After weeks of waiting for a response from the federal government, the Seattle Indian Health Board says it finally received a shipment of personal protective equipment — from a small business.
Like most companies these days, Eighth Generation has had to cut back and cancel many orders because of the coronavirus. But that didn’t stop the retail company from messaging Esther Lucero two weeks ago. The founder and CEO, Louie Gong, told her he wanted to leverage his contacts with manufacturers overseas to help get the agency critical supplies of personal protective gear.
“I was just floored,” said Lucero, the CEO of Seattle Indian Health Board, a community health center that specializes in the care of Native people, many of whom are homeless.
“And we were having a really hard time finding any mechanism to get us supplies from FEMA and the CDC,” she said of the federal agencies most hospitals turn to. “Even any resources in the Indian Health Board — we hadn’t seen any supplies.”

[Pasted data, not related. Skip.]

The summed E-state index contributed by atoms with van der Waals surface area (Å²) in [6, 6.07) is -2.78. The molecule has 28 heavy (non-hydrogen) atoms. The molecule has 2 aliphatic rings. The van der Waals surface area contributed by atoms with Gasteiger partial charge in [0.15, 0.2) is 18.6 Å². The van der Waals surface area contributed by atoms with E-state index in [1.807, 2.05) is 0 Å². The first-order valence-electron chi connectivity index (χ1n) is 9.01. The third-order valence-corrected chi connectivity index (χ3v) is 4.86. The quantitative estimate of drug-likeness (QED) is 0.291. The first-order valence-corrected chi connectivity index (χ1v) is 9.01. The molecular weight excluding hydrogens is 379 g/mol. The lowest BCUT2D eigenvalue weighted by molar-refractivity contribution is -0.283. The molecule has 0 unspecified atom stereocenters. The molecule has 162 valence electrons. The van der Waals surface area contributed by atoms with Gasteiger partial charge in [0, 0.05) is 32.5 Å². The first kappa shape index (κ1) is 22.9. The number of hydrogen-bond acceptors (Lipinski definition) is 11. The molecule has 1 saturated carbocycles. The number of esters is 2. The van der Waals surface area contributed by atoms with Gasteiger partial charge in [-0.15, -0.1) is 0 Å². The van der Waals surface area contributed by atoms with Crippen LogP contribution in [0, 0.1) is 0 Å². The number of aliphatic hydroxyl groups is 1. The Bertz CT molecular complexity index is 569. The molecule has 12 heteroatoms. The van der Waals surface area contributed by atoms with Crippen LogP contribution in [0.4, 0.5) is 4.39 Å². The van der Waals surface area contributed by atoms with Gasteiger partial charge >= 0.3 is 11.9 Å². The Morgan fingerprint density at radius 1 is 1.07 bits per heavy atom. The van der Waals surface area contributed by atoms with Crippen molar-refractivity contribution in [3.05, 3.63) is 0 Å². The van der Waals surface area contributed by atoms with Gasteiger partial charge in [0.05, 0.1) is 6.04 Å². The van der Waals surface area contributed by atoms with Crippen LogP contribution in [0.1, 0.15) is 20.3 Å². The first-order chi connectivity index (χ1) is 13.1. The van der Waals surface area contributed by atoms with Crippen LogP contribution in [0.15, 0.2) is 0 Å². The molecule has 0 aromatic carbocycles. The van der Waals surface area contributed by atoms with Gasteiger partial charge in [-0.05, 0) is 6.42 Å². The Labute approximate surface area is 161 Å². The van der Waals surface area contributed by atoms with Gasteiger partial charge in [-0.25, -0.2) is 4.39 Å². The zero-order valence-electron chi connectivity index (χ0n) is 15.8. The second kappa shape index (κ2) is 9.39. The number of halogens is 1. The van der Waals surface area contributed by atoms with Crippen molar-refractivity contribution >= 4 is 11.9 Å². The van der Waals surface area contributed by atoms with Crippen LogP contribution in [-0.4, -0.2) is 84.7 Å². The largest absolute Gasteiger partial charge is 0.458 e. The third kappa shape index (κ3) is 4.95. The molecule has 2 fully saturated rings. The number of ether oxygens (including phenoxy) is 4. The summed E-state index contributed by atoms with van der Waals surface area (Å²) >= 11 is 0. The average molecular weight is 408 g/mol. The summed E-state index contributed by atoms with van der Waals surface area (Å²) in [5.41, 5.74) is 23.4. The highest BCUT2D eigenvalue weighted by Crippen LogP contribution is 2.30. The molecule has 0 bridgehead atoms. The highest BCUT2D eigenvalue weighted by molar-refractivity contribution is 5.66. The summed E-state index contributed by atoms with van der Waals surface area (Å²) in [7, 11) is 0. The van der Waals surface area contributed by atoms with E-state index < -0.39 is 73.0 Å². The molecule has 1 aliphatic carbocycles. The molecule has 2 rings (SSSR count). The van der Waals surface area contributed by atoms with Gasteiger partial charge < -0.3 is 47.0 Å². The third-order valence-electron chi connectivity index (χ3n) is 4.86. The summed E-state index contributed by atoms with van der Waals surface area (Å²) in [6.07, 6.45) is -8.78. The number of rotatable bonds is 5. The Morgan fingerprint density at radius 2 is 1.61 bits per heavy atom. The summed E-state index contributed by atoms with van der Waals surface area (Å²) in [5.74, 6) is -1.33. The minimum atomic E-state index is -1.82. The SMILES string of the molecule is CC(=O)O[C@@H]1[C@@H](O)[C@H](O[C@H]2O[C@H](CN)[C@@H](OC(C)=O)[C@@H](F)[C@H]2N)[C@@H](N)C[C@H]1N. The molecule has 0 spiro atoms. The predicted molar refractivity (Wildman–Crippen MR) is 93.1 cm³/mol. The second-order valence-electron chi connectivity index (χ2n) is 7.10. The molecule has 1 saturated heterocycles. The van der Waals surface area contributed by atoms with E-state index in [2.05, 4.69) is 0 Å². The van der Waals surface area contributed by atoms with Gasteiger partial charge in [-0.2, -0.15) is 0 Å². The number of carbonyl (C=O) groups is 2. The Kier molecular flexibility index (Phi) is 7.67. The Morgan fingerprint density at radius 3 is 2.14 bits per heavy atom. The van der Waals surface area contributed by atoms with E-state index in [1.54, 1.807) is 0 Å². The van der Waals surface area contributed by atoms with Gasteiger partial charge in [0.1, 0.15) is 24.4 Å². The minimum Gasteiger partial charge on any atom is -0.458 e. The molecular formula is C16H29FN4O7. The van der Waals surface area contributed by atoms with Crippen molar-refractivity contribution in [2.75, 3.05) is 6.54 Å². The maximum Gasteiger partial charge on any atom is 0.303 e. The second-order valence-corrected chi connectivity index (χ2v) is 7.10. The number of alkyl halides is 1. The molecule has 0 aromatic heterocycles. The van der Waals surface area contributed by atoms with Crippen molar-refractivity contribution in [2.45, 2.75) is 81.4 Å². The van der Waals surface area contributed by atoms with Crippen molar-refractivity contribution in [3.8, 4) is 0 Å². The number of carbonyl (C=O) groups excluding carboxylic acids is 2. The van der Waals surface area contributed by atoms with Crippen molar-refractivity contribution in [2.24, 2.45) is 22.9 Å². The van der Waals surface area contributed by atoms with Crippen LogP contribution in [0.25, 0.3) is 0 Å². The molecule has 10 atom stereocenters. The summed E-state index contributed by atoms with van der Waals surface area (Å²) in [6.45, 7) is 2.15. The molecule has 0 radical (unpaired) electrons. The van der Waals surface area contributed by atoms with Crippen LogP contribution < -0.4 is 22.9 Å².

Eighth Generation sells exclusively Native-designed products, such as wool or cotton blankets. Many of those are manufactured overseas, in China. Gong, the CEO, says the company decided to help a couple of weeks ago. Then they got focused quickly, figuring out with Lucero what was needed and how to get it.
"(L)everaging our relationships with overseas suppliers to find these items, which are really hard to find right now. And then expedite shipping. And since we confirmed our order, it’s only been about seven or eight days,” Gong said.
He says many people in the U.S. forget that despite all the challenges right now, behind the headline news, international businesses and other organizations are based on relationships — in his case, strong relationships with partners in China.
“We are working with actual human beings there that care about us,” Gong said. “We’ve had to cancel many orders that were in progress. We’ve had to hold many orders as well. And they’ve been completely understanding of why we needed to do those, having been through this themselves. And they’ve also bent over backwards to support us in trying to get us this protective equipment, as fast as possible.”
Lucero says the timing of this shipment is perfect. It includes 4,000 N95 respirator masks, 6,000 surgical masks, and 300 face shields. They will be used primarily for technicians administering tests for COVID-19 at a new, temporary site that the agency just opened Thursday.